But the more I tried to figure things out, the more overwhelmed I became. I started crying out to the Lord, asking the unanswerable question of why: Why were things so hard? Why was there such loss? Why did I feel so stuck?

Read the rest of the article here, at Proverbs 31 Ministries!

 

Still Waiting by Ann Swindell

 

Five Ways to Grow Spiritually this Summer

This is from my newest article at RELEVANT. You can read the entire article here!

5 Ways to Grow Spiritually This Summer

With summer in full swing, it’s easy to get into the rhythm of letting the days slip by without much intentionality. The sun shines longer, we play harder and many of us take extra days off of work. But while we may want to let go of some stressors during the summer, one thing we don’t want to let go of is our spiritual growth.

Here are five ways to keep growing spiritually during the summer months:

1.) Get Outside!
With nicer weather comes great opportunity to experience God’s beauty in creation and let it shape our prayers and our worship. Take a prayer walk around your neighborhood, asking God to give you His heart for your city and the people there—and let the sights and sounds of where you live inspire your prayers. Or go on a hike and take your Bible with you and read Psalm 19 or Psalm 8 out loud, thanking God for how He’s created the earth and given you life. Swim in the ocean (or the pool!) and break to read John 7:37-39, considering the living water that Christ gives to us that sustains our very spirit.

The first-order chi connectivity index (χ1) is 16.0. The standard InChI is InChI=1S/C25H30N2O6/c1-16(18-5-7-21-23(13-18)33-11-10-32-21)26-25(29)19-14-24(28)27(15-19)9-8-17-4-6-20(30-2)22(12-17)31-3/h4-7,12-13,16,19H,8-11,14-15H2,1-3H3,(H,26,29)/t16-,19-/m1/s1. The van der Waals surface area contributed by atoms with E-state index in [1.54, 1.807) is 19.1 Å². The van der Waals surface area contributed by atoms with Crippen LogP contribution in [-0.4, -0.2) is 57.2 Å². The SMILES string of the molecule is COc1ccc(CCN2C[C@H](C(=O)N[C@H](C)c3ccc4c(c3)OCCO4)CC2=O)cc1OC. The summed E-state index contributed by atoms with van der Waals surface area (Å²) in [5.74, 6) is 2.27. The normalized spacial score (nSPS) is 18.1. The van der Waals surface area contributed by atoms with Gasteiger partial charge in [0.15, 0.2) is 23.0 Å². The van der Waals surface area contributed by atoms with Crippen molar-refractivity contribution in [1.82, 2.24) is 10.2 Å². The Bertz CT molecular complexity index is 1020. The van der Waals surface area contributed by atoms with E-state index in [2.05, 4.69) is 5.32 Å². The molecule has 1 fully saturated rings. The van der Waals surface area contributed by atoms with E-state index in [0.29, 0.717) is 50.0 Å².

Don't let your faith slide this summer. Five ways to grow with God right now! #faith #summer Click To Tweet

2.) Make the Effort to Get to Church.
I know, I know. With summer travel, vacations and holidays, it’s easy to blow off church on the weekends. But even if you’re traveling, find a church in town you can attend on Sunday. It’s a wonderful way to continue to growing in relationship with God, to get to know other believers and to experience church in a new way. God’s people are worshipping all over the world—go ahead and join them, wherever you are!

Read the rest of the article–including mixing up your Bible-reading routine and serving in a new way–here, at RELEVANT!

Still Waiting by Ann Swindell

The Summer the Roof Blew Off My House

Home has always been a central theme in my life, and today
I’m honored to be sharing about home over at Jen Michel’s wonderful blog.
Join me there!

To be human is to long for home. www.annswindell.com guest posting for Jen Pollock Michel

The summer the roof blew off my house also happened to be the summer I was away, studying abroad in England during college. All of it was an enormous surprise; there was no plan for a microburst to heave the roof off in July. When I left in June there was no warning about what was coming.

That house—the one that lost its roof—has been in my family for four generations. My great-grandfather was an architect; he designed the home. My grandfather laid the bricks, my father moved in at the age of four in 1954, and I was brought home thirty years later. The maple trees, just saplings when my father moved into the house, now tower twenty feet high.

I always knew those trees as tall. I slept in the bedroom that my father slept in as a boy, ate in the same kitchen, played basketball in the same backyard. Every story that belonged to the house also belonged to my family; the people and the place, wedded.

Into the house itself, my great-grandfather cemented a reminder of the family sentiment. He set odd-colored stones in the brick fireplace, uneven and small, jutting out in unlikely places.  Their colors do not match. These stones are from his travels to the Pyramids, the Coliseum, the Acropolis. He brought them back from those places to mortar them into the hearth, a reminder that though you travel far, you always, always circle back to where you started.

We are homebodies, embodied in a home that helps us know ourselves. Generations stay, or they come back.

I heard about the roof blowing off my house when I was in Oxford. My mother called from across the Atlantic with the news…

Read the rest of the story here, at Jen’s blog!